Twitter Tuesday

Hello, hello…for your intertube enjoyment…

From @NewAtHeineman: a webinar about using iPods in the classroom–and not just to play music.

From @unomahametlink: a fabulous opportunity to hear Kelly Gallagher speak!

From @thesupermikey: non-essential mnemonics from McSweeney’s.

From @mashable: good news for an informed citizenry, bad news for print journalism.

And this gem, from @FakeAPStylebook: “If you can’t find the source of a quote, attribute it to Kurt Vonnegut, Einstein, Dorothy Parker, or H. L. Mencken and move on.”

Twitter Tuesday

From @mashable: why you absolutely must know about social media to stay relevant…it's not going away.

From @ted_com: Sugata Mitra on technology's impact on education in developing countries.

And then from @henryjenkins: how New Media Literacies, or 21st Century Skills aren't solely about being able to use an iPod or computer.

From the New York Times: can teachers actually run a school?

And in other news…

Since I am still part of the evaluation cycle in my building, I have to set a Personalized Enrichment Plan, which is essentially setting a goal for the year.  I set two this year.  First, to limit my time working to 60 hours a week.  Second, to maintain an education-focused blog–which I had already decided to do.

Cutting my hours to 60 might take some practice at first, but I'm ready for the challenge.  Stay tuned to see how I do…

Twitter Tuesday

Oh my, have I been neglectful.  But I was sick last week and focused on getting home, sleeping, and getting well.  It worked–I’ve never in my life recovered from an illness as quickly as I did last week.  On to the goods…although it’s been another paltry week for educators on Twitter, so I’ve included quality finds from my RSS Feed as well.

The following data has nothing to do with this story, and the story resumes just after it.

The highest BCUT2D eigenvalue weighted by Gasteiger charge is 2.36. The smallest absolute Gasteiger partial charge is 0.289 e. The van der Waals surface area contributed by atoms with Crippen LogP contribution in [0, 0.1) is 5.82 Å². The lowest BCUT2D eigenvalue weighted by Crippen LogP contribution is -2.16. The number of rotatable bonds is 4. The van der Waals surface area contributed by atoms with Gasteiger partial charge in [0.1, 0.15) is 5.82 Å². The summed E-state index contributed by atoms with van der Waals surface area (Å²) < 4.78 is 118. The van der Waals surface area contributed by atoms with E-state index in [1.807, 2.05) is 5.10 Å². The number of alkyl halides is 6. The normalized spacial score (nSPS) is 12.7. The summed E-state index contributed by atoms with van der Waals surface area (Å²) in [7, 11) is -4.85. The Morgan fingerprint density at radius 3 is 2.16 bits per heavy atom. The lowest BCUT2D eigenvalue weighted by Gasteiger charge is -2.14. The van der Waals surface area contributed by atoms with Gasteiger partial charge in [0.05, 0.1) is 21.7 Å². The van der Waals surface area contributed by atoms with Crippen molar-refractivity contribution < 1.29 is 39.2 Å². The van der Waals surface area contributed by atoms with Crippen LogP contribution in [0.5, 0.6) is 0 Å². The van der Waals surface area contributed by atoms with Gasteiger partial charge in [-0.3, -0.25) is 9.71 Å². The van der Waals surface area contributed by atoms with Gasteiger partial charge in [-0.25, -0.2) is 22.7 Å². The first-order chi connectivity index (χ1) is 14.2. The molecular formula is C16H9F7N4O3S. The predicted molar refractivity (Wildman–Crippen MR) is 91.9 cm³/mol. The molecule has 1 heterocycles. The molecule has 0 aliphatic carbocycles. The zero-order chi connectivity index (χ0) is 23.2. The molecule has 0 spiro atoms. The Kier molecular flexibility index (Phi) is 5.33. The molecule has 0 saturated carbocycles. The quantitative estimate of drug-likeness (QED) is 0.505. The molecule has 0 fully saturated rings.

From @unometlink, a conference for people interested in non-profits…like the school some colleagues and I dream of starting one day…

From Huffington Post, commentary about what future journalists REALLY should study in college.

From @ted_com, a different take on how we define progress and what makes life worthwhile.

And something I’m thinking about doing…you know, Julie Rowse, B.S., M.A., G.C.T.

Tomorrow is September 1st, which means three weeks from today is my debut as a session presenter at ESU #3.  I’ll post the PowerPoint here after the presentation.  Session title: “Extending the Classroom with Social Networking.”  Here’s the blurb I wrote for it:

.Students who enroll in college are often expected to engage in online discussion and collaboration, but rarely do high school educators prepare students for this type of discourse.  “Extending the Classroom With Social Networking” will offer participants several options for teaching and encouraging student participation outside the traditional classroom environment.  While the presentation will focus mostly on how to safely and effectively use Facebook with classes, other platforms such as Ning and Posterous will also be highlighted.


Twitter Tuesday

Twitter was unusually quiet today in terms of education-related information.  And I’m quite ill, so my own zeal in tracking down interesting stories and links is diminished.  But still, a couple of goodies for you…

If you haven’t read Dan Meyer’s blog, it’s worth a peek.

The New York Times has consolidated some great resources on how to use infographics across the curriculum.  Can’t wait for Thursday, when they tackle my subject area!

And finally, if you’ve never sifted through Edutopia’s site, you are missing out.  Here’s a blog sent to me through NCTE’s weekly newsletter about setting routines for writers.

According to the Nebraska Dept. of Ed Website, last springs State Reading Test Scores were released to the media today, and are supposed to be available to the public tomorrow.  No word yet on how the Omaha World-Herald plans to release the scores–by district, building, or teacher.  If you haven’t heard what’s happening at the LA Times right now, see what they plan to do with test scores.

And with that, I’m off to curriculum night…